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D1 girls' lax: Westwood 9, Longmeadow 7

BOSTON – It’s a lasting memory of high school that Westwood’s 14 seniors won’t soon forget. The group left a lasting legacy before moving on to college as they led the Wolverines to the 2014 MIAA Division 1 girls’ lacrosse championship with a 9-7 win over Longmeadow at Boston University’s Nickerson Field.

UMass recruit Ela Hazar recorded a hat trick to pace the Wolverines offense and fellow graduate Meghan Raskin made six saves in net.

“We went out on top, we left our mark,” said Hazar. “It’s the greatest feeling ever.”

Junior Brooke Troy scored her first of two goals on the afternoon with a quick strike just 4:14 into the game to give the Wolverines a 1-0 lead.

Longmeadow, returning to the state championship game for the second year in a row, responded quickly showing it would be no pushover. Olivia Shapiro and Elizabeth Suschana scored 38 seconds apart to give the Lancers a 2-1 lead at the 7:51 mark.

Colleen Burke tied the score less than a minute later before Hazar scored her first of the game at the 12:11 mark to regain the lead for the Wolverines.

Cailin Pandolfi, who had a terrific first half, tied the score before Suschana found the back of the net for her second goal of the afternoon to put Longmeadow back on top.

Westwood’s Kasey Keane and Longmeadow’s Alexa Cambi traded goals to end the first half with the Lancers up 5-4.

Wolverines head coach Leslie Frank’s reminder of the importance of ball possession sparked the Wolverines to a dominating second half.

“We made a decision at halftime to take better care of the ball offensively,” Frank said. “We weren’t giving our best shots. Even though we were having good takes, it was just going right to the goalie’s stick or feet.”

“At halftime, [Coach Frank] just kept talking about one goal at a time and one ball at a time. Every single ball was going to make a difference in this game,” added Hazar, whose goal 12 seconds into the second half tied the game, 5-5.

After Cambi regained the lead for the Lancers, Westwood rifled off four consecutive goals to put the clamps on Longmeadow for good. Keane tied it before Troy, Kimberly Egizi and Hazar put Westwood up by three.

Teagan Northrup gave Longmeadow some hope with a goal to cut the deficit to 9-7, but the Lancers couldn’t draw any closer.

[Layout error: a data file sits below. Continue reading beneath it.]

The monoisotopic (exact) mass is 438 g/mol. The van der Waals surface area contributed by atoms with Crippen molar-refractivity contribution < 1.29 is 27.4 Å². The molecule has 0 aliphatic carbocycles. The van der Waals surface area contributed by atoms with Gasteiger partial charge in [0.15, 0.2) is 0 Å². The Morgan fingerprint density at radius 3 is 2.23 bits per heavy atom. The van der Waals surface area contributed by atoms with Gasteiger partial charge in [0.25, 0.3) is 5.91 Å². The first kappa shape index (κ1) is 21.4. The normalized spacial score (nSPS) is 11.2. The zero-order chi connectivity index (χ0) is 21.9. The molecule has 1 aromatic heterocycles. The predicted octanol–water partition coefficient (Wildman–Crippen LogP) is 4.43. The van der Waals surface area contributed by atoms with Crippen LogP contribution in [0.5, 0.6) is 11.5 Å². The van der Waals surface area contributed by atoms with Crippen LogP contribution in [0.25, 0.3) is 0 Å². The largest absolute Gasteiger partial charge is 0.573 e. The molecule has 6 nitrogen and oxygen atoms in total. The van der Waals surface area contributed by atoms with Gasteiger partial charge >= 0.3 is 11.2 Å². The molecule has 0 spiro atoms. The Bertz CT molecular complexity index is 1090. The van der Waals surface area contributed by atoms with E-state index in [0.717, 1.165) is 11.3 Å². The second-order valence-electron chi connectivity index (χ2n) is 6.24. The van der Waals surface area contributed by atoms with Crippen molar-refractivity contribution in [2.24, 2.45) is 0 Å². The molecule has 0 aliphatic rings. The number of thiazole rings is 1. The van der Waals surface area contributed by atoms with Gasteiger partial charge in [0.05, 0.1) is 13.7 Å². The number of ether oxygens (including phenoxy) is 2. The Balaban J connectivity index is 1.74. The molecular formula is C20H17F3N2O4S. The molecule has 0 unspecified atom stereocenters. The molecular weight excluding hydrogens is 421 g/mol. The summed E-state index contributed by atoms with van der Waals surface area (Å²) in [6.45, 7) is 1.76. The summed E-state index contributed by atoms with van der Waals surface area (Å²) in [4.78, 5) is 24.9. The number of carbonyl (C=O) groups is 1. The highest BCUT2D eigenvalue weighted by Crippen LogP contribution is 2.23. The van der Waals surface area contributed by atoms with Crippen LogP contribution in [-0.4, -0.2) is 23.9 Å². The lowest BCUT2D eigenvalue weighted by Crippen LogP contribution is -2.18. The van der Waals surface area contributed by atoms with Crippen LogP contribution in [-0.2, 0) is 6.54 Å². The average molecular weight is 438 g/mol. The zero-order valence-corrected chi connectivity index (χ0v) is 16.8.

Wolverine Chemistry: Westwood’s 14 seniors grew up playing sports together and have formed a close bond, but the group’s success exceeds the lacrosse field. Four Wolverines also played a significant role in the school’s MIAA Division 2 girls’ hockey state championship this winter.

“We’ve all been playing together since third grade,” Hazar said. “We’re all such close friends on and off the field. Lacrosse is everyone’s passion. No one was going to give up.”

“It’s a winning mentality. It’s a coach’s dream to have players who played together in other sports,” said Frank. “It’s very unique for seniors to finish four years together. They made a lot of sacrifices individually to play lacrosse in the offseason. A lot of kids gave a lot of hours to this team.”

It was of special significance for the seniors to go out on top and not lose the last game they’d ever play with each other.

“It’s the greatest feeling ever,” Hazar said. “It was the last time we were ever going to play together. We were all on the field playing for each and the coaches for all the opportunities they gave us through the years.”

Lucky headband: Raskin, the team’s senior backstop in net, had some unexpected adversity to fight through in the hours leading up the biggest game of her career. Her lucky headband went missing and her mother was sent to the emergency room this morning following a run-in with an unruly bat.

“She had a rough morning. Her mom got bitten by a bat and she lost her lucky headband,” said Frank.

Fortunately for Raskin and her teammates, her dad, a Westwood Police Detective, was able to put his sleuth skills to work to find the headband.

“My dad found it for me. He’s a detective. He’s good at that,” joked Raskin.

Whether the headband had anything to do with it, Raskin made six key saves, gaining strength and confidence as the game went along.

“It’s all about momentum with me,” Raskin said. “Once I get that first [save], I keep telling myself to get the next one. It’s all about confidence, trusting yourself and believing in your team.”

“I wouldn’t have it any other way,” added Raskin of the final act of her high school career. “It’s completely amazing. It’s unreal.”